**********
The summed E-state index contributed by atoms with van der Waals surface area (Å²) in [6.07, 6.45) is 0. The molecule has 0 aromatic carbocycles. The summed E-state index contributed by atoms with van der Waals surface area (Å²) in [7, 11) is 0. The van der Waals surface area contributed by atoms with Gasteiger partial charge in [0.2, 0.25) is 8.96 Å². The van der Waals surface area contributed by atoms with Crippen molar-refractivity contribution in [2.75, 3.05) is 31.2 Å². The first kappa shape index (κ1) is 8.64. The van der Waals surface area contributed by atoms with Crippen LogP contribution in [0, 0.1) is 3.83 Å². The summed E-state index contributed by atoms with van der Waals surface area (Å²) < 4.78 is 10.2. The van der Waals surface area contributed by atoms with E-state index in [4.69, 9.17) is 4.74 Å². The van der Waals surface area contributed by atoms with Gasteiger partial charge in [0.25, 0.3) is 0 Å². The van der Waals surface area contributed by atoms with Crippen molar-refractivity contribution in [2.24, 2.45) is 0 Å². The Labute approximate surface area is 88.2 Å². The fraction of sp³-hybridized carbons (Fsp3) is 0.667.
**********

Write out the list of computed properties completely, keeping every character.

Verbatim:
The summed E-state index contributed by atoms with van der Waals surface area (Å²) in [6.07, 6.45) is 0. The molecule has 0 aromatic carbocycles. The summed E-state index contributed by atoms with van der Waals surface area (Å²) in [7, 11) is 0. The van der Waals surface area contributed by atoms with Gasteiger partial charge in [0.2, 0.25) is 8.96 Å². The van der Waals surface area contributed by atoms with Crippen molar-refractivity contribution in [2.75, 3.05) is 31.2 Å². The first kappa shape index (κ1) is 8.64. The van der Waals surface area contributed by atoms with Crippen LogP contribution in [0, 0.1) is 3.83 Å². The summed E-state index contributed by atoms with van der Waals surface area (Å²) < 4.78 is 10.2. The van der Waals surface area contributed by atoms with E-state index in [4.69, 9.17) is 4.74 Å². The van der Waals surface area contributed by atoms with Gasteiger partial charge in [0.25, 0.3) is 0 Å². The van der Waals surface area contributed by atoms with Crippen molar-refractivity contribution in [2.24, 2.45) is 0 Å². The Labute approximate surface area is 88.2 Å². The fraction of sp³-hybridized carbons (Fsp3) is 0.667.